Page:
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Treatments offer relief from stress incontinence: most treatments for urine leakage are effective, minimally invasive, and can eliminate embarrassment and worry.

Stress incontinence--urine leakage that occurs when a person laughs, coughs, sneezes, or exercises--is experienced occasionally by about 50 percent of women; almost 20 percent of women over age 75 have it daily. Although stress incontinence rarely causes other medical problems, it can interfere with daily life--some women avoid leaving their homes due to worry about leakage.

If you're restricting your activities due to stress incontinence, report your symptoms to your doctor. Treatment advances have resulted in a higher success rate, lower risks, and shorter recovery times.

"Stress incontinence is treated rather easily, and the cure rate is high," says Jennifer T. Anger, M.D, assistant professor of urology at UCLA. "With appropriate treatment, a woman can greatly improve her quality of life."

Contributing factors. Stress incontinence occurs due to weakness in the muscles in the pelvic floor that support the bladder--the organ that stores urine--and the urethra--the tube that carries urine from the bladder to the outside of the body. When you cough, laugh, or sneeze, extra pressure is placed on the bladder, and the muscles aren't strong enough to retain urine in the bladder.

The biggest risk factor for stress incontinence is vaginal delivery, according to Dr. Anger. Number of deliveries and length of labor also are factors. Other conditions that raise your risk are obesity, smoking, and chronic bronchitis. Extra weight, as well as frequent coughing, puts more pressure on the pelvic muscles. Aging is also a factor. "After a woman goes through menopause, the tissues in the pelvic area get weaker, and this creates a predisposition to stress incontinence," says Dr. Anger.

Treatment options. Most women begin treatment by doing Kegel (pronounced KAY-gul) exercises that strengthen the muscles in the pelvic floor. "These are the same muscles a woman uses to stop and start her urinary stream," explains Dr. Anger. "Once you strengthen these muscles, you can squeeze them when you cough, laugh, or sneeze to prevent leakage." If you have trouble identifying these muscles, ask your doctor.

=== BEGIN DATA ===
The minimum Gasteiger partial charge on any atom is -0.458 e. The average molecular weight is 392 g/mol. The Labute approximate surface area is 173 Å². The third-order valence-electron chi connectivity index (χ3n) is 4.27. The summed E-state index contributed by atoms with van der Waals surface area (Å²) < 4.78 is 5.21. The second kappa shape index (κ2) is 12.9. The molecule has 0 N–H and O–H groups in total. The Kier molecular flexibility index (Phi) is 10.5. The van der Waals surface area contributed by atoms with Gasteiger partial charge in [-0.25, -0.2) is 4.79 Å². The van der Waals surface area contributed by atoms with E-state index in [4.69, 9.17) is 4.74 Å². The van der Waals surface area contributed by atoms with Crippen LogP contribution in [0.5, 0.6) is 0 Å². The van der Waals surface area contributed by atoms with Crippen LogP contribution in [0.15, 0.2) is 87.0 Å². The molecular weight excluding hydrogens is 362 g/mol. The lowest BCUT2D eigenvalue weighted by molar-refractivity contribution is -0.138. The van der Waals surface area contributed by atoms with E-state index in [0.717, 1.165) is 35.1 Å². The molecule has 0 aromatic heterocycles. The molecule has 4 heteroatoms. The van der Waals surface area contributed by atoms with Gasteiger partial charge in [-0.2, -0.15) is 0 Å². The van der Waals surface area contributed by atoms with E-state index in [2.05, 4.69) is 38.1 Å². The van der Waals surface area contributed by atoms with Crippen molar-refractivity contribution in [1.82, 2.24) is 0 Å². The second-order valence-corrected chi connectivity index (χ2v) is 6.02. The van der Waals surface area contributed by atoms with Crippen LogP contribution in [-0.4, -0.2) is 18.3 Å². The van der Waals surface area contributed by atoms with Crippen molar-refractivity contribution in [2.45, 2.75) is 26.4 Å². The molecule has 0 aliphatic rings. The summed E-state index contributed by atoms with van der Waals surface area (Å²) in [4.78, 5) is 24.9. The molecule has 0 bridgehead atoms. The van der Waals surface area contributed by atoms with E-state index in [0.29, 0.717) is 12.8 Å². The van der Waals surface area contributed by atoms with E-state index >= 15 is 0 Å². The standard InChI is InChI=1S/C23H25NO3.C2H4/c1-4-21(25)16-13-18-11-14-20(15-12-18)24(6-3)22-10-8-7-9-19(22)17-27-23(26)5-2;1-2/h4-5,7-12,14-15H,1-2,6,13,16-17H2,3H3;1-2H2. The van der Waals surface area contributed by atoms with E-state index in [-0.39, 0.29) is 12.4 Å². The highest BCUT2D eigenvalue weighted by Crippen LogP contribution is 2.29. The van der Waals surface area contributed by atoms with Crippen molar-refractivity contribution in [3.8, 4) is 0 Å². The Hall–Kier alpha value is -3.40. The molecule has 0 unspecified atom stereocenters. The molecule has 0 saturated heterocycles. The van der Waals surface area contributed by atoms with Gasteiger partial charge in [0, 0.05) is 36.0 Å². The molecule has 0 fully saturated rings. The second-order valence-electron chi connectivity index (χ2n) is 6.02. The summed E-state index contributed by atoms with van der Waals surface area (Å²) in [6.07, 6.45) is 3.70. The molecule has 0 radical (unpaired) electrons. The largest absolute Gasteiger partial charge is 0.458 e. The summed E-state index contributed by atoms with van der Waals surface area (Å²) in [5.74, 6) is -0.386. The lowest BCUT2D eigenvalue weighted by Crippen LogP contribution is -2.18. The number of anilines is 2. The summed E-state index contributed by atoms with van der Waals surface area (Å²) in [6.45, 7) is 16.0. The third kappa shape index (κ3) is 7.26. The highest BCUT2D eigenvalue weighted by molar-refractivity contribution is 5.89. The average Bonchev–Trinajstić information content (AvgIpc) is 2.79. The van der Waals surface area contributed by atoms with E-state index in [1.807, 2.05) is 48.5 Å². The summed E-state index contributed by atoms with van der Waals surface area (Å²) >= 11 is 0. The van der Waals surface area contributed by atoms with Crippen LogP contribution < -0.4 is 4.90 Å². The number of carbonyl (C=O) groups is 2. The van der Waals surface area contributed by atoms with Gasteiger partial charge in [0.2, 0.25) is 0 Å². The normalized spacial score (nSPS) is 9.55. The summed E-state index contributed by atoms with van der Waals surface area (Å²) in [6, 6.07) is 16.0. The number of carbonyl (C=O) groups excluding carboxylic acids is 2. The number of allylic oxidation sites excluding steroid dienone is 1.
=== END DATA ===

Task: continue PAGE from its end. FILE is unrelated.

Another option, considered minimally invasive, is an injection of a balking agent, such as collagen, into the area around the urethra, which helps the urethra stay closed. However, this procedure is temporary--it lasts only three to six months.



Another option is surgery. According to Dr. Anger, the sling procedure is the most commonly used among urologists. In this procedure, material is inserted through an incision in the vagina, placed under the urethra, and attached on either side. "The sling acts like a hammock under the urethra," explains Dr. Anger. When you cough or laugh, the sling pushes on the urethra and keeps it closed, preventing urine leakage. The sling may be made of fascia--a piece of tissue taken from the woman's abdominal area--or it may be made of synthetic material, such as polypropylene mesh or a mesh-like tape.

"The newer sling techniques are less invasive. They often take less than 30 minutes, and the patient usually is able to return home the same day," says Dr. Anger.

Another procedure is called the Burch colposuspension, in which tissue under the urethra is attached to a ligament by the pubic bone.

Diagnosis. Stress incontinence is confirmed if the patient has urine leakage when she has a full bladder and coughs. Tests to rule out an infection in the urinary tract are also conducted. "We also do a pelvic exam to find out if the woman's bladder has fallen. This is known as a prolapsed bladder, or a cystocele," says Dr. Anger. A cystocele is treated by lifting the bladder and/or the vagina at the same time as the sling procedure is performed.

Bladder pressure testing may be done to check if urge incontinence--the inability to hold your urine long enough to reach the toilet--is also occurring, Dr. Anger says that 40 percent of women have mixed stress and urge incontinence, and both types must be treated for a successful outcome. (For urge incontinence, anticholinergic and antispasmodic medications can help stop involuntary bladder contraction by relaxing the bladder muscles. In severe cases, reconstructive surgery may be performed.)

If stress incontinence is affecting your quality of life, don't let embarrassment stop you from seeking help. "It's better to be treated sooner than later, so you can stay dry and have a better quality of life," says Dr. Anger.


* Practice Kegel exercises for 10-second intervals 10 times in a row two or three times each day.

* Determine if urine leakage occurs only when you laugh, cough, or sneeze (signs of stress incontinence).

* If you have had prior treatment but your symptoms return, talk to your doctor about a second procedure.
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Title Annotation:WOMEN'S HEALTH
Publication:Healthy Years
Date:Jun 1, 2008
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